Government shutdown may jeopardize weather warnings
Meteorologists miss world's largest weather conference
JACKSONVILLE, Fla – The government shutdown is having an impact on future weather prediction as hundreds of federal meteorologists miss out on the world's largest weather conference.
Front and center on the National Weather Service website you see a notice:
Due to the government shutdown, all public National Weather Service activities have been canceled or postponed until further notice. The National Weather Service will continue to provide critical forecast, watch, and warning information to protect life and property throughout the shutdown.
However this year, due to the partial federal government shutdown, hundreds of scientists will not attend The American Meteorological Society conference in Phoenix.
At the start of the meeting Monday morning in Phoenix, the AMS Council said shutdowns like this give other nations the lead in overseas competition in scientific leadership.
Unfortunately, the current U.S. government shutdown—and the associated uncertainty—is now beginning to seriously set back efforts to better understand and forecast our environment and protect the nation’s health and prosperity, according to the AMS.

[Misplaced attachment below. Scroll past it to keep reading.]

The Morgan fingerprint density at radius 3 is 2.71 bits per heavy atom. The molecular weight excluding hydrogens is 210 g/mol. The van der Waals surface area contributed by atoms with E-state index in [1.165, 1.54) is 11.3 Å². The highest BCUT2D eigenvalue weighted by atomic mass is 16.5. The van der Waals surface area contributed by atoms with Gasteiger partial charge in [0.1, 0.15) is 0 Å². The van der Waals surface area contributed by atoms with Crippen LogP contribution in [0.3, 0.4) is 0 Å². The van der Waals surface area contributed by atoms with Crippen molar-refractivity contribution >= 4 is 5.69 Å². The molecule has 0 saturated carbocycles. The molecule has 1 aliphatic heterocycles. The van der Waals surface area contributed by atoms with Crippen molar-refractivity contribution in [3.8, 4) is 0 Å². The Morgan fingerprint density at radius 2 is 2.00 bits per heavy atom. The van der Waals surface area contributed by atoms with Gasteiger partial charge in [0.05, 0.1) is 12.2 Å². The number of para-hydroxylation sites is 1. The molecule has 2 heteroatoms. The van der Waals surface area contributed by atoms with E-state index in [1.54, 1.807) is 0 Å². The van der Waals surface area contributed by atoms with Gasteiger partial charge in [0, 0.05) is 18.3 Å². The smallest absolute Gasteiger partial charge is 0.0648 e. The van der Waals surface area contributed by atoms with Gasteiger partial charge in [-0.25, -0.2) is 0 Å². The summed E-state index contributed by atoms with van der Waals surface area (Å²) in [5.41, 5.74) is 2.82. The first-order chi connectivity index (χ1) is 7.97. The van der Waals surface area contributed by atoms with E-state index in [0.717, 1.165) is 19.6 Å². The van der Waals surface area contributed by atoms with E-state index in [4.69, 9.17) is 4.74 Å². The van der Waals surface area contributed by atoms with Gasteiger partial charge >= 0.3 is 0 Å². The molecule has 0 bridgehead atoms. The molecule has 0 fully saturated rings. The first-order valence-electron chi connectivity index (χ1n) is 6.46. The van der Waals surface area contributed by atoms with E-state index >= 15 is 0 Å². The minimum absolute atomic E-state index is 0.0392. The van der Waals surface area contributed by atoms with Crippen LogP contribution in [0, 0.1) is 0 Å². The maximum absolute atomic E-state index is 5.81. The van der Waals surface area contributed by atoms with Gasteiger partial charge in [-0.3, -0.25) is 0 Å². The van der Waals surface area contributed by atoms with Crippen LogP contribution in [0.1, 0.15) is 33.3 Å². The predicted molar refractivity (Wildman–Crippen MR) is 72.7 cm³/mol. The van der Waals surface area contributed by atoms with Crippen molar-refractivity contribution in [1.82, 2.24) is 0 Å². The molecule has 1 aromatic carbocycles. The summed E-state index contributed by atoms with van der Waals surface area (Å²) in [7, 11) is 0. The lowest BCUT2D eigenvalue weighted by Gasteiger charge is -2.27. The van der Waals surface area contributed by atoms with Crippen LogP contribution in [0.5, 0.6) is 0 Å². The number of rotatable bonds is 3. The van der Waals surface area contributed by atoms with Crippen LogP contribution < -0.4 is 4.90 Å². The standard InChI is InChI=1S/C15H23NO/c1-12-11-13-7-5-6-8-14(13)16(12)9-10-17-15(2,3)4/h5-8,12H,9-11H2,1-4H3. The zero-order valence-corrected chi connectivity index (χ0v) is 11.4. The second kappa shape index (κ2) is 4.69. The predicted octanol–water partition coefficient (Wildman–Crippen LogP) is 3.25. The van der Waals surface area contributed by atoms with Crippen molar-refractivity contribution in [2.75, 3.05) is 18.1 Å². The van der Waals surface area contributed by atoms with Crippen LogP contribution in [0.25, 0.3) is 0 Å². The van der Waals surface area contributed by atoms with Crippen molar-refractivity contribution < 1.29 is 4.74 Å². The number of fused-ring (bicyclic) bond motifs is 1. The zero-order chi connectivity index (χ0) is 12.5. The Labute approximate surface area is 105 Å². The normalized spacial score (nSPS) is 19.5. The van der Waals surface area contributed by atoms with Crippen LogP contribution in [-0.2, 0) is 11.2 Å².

National Weather Service forecasters who work without pay during a shutdown, like their peers in other essential government services, experience mounting financial and emotional stress.
Years of research are jeopardized when federal scientists cannot collect uninterrupted data. When government researchers no longer maintain collaborations with their peers in academia and industry, our nation, and each and every citizen, loses out.
The impacts of a government shutdown ripple far beyond those who are furloughed and can impede development of new scientific technologies that are vital to our nation.
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